​Tesco Responds to Food Inflation: Major Price Cuts and Upbeat Forecasts

​Tesco Responds to Food Inflation: Major Price Cuts and Upbeat Forecasts

Posted by Emily on 6th Oct 2023

Tesco has announced a decrease in food inflation and is reducing the prices of 2,500 products by an average of 12%. This comes amidst the introducing of more budget-friendly own-brand products in its Express stores, which are up to 40% more affordable than the products they've replaced.

Self-service checkouts in Tesco in Poland Image Source: WrS.tm.pl, Public domain, via Wikimedia Commons

Key Points

  • First half core profit up 13.5% 
  • Raises full year profit guidance to £2.6-2.7bn 
  • Says British consumer in 'reasonable health' 
  • Shares up 2.3%

Ken Murphy, Tesco's Chief Executive, conveyed that consumer confidence is rising as concerns over mortgage rates and grocery costs are diminishing. "While some families will still find it tough, we believe most of our customers are in a positive position for the upcoming Christmas," he commented.

This announcement was accompanied by the supermarket's report of a 14% increase in its adjusted operating profit. Over the summer, prices for pasta, oil, and dairy products like cheese, milk, and yoghurt decreased. Conversely, some products like chicken, other meats, and potatoes are witnessing a price hike.

Murphy also highlighted the cooperative efforts of suppliers to manage costs. "Over the past six months, we've observed a steady reduction in inflation, showing our suppliers' commitment to cost management," he stated.

Tesco shelter Image Source: The original uploader was TerriersFan at English Wikipedia., CC BY 2.5, via Wikimedia Commons

The British Retail Consortium recently reported a decline in UK food prices for September, the first in almost two years, sparking hope that the peak in grocery price inflation might be behind us. Analysts attribute the dip in grocery inflation partly to competitive pricing amongst supermarkets. Despite the recent declines, food prices remain 9.9% higher than last year due to the rising costs of many staple items.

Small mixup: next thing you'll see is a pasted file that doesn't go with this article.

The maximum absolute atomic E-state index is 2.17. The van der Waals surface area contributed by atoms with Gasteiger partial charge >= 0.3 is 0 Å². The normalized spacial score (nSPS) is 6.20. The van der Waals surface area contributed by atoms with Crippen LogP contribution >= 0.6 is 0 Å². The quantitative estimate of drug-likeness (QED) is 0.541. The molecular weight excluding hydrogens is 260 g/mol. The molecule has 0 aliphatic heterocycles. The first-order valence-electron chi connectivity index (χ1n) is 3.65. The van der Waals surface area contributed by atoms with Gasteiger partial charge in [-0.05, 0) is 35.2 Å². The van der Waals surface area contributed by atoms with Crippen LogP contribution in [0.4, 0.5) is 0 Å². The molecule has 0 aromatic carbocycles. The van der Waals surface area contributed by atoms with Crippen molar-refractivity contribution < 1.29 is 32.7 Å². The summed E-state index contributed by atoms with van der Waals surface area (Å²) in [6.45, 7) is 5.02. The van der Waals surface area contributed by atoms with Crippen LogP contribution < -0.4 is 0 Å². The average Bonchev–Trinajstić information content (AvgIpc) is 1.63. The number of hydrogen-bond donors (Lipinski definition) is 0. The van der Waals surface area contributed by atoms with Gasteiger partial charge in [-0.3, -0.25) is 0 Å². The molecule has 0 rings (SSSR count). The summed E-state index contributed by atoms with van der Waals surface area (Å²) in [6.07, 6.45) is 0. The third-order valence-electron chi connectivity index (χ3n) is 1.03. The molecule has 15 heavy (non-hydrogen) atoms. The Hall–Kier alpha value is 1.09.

According to Murphy, specific inflationary pressures, such as increased wages and oil prices, are expected to persist. He added that the price decreases driven by globalisation, seen in the past, may reverse.

Consumers are also beginning to spread their Christmas spending, with many purchasing frozen food items several months in advance. "We sense a more positive outlook among our customers than last year. The general mood is leaning towards a festive celebration," Murphy noted.

When questioned about the potential cancellation of the Manchester section of the HS2 rail project, Murphy refrained from direct remarks but expressed Tesco's wish for the government's commitment to equal growth and prosperity across the UK.

Tesco's upmarket Finest range has seen robust growth, introducing over 150 new products, capturing a clientele from other premium retailers like Waitrose. Murphy revealed that Tesco's pricing difference with German discounters Aldi and Lidl, has decreased by half in three years.

For the first half of the year, Tesco reported an adjusted operating profit of £1.5bn, a 14% increase from the previous year. With wholesale food costs declining, the retail giant also revealed an 8.4% increase in sales compared to the same period last year, mainly due to higher prices.

Tesco Forres Image Source: Bing 2018161412, CC BY-SA 4.0, via Wikimedia Commons

Murphy told the BBC that consumers are witnessing more stability in food pricing. Recognising the financial pressures many households face, he reiterated Tesco's dedication to reducing food costs where possible.

Earlier this year, major supermarkets were accused of profiting from rising prices, but these claims were refuted. A subsequent investigation by the Competition and Markets Authority found no evidence of excessive profit-making, although they urged clearer pricing from retailers. This week, Tesco revised its annual profit forecast, expecting retail profits to be between £2.6bn and £2.7bn, a rise from the earlier £2.5bn prediction.


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